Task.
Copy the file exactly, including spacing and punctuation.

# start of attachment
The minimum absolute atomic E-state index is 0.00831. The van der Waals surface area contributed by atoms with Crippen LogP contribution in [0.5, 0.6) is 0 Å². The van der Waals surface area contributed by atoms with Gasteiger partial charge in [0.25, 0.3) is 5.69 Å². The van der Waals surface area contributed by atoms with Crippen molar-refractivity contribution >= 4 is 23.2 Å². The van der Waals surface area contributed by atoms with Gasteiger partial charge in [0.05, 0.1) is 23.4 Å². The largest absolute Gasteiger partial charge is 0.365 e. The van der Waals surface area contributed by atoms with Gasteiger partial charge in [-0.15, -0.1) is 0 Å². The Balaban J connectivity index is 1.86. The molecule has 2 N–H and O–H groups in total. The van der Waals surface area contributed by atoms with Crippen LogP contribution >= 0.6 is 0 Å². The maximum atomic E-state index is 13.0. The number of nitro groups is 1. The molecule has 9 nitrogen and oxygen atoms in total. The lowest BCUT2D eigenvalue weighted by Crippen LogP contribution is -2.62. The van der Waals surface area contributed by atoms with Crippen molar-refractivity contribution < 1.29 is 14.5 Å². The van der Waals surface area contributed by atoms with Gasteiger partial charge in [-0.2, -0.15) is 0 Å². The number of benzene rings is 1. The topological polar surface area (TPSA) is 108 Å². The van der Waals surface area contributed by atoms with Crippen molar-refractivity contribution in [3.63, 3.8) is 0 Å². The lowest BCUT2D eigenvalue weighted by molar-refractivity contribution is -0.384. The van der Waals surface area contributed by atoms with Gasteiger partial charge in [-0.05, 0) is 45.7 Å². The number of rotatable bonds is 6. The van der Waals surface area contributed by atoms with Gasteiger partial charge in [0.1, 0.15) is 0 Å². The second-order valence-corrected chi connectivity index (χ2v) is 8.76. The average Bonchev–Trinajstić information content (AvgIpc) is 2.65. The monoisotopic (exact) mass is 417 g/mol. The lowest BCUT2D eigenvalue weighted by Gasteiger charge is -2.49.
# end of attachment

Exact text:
The minimum absolute atomic E-state index is 0.00831. The van der Waals surface area contributed by atoms with Crippen LogP contribution in [0.5, 0.6) is 0 Å². The van der Waals surface area contributed by atoms with Gasteiger partial charge in [0.25, 0.3) is 5.69 Å². The van der Waals surface area contributed by atoms with Crippen molar-refractivity contribution >= 4 is 23.2 Å². The van der Waals surface area contributed by atoms with Gasteiger partial charge in [0.05, 0.1) is 23.4 Å². The largest absolute Gasteiger partial charge is 0.365 e. The van der Waals surface area contributed by atoms with Gasteiger partial charge in [-0.15, -0.1) is 0 Å². The Balaban J connectivity index is 1.86. The molecule has 2 N–H and O–H groups in total. The van der Waals surface area contributed by atoms with Crippen LogP contribution >= 0.6 is 0 Å². The maximum atomic E-state index is 13.0. The number of nitro groups is 1. The molecule has 9 nitrogen and oxygen atoms in total. The lowest BCUT2D eigenvalue weighted by Crippen LogP contribution is -2.62. The van der Waals surface area contributed by atoms with Crippen molar-refractivity contribution < 1.29 is 14.5 Å². The van der Waals surface area contributed by atoms with Gasteiger partial charge in [-0.2, -0.15) is 0 Å². The number of benzene rings is 1. The topological polar surface area (TPSA) is 108 Å². The van der Waals surface area contributed by atoms with Crippen molar-refractivity contribution in [3.63, 3.8) is 0 Å². The lowest BCUT2D eigenvalue weighted by molar-refractivity contribution is -0.384. The van der Waals surface area contributed by atoms with Gasteiger partial charge in [-0.05, 0) is 45.7 Å². The number of rotatable bonds is 6. The van der Waals surface area contributed by atoms with Gasteiger partial charge in [0.1, 0.15) is 0 Å². The second-order valence-corrected chi connectivity index (χ2v) is 8.76. The average Bonchev–Trinajstić information content (AvgIpc) is 2.65. The monoisotopic (exact) mass is 417 g/mol. The lowest BCUT2D eigenvalue weighted by Gasteiger charge is -2.49.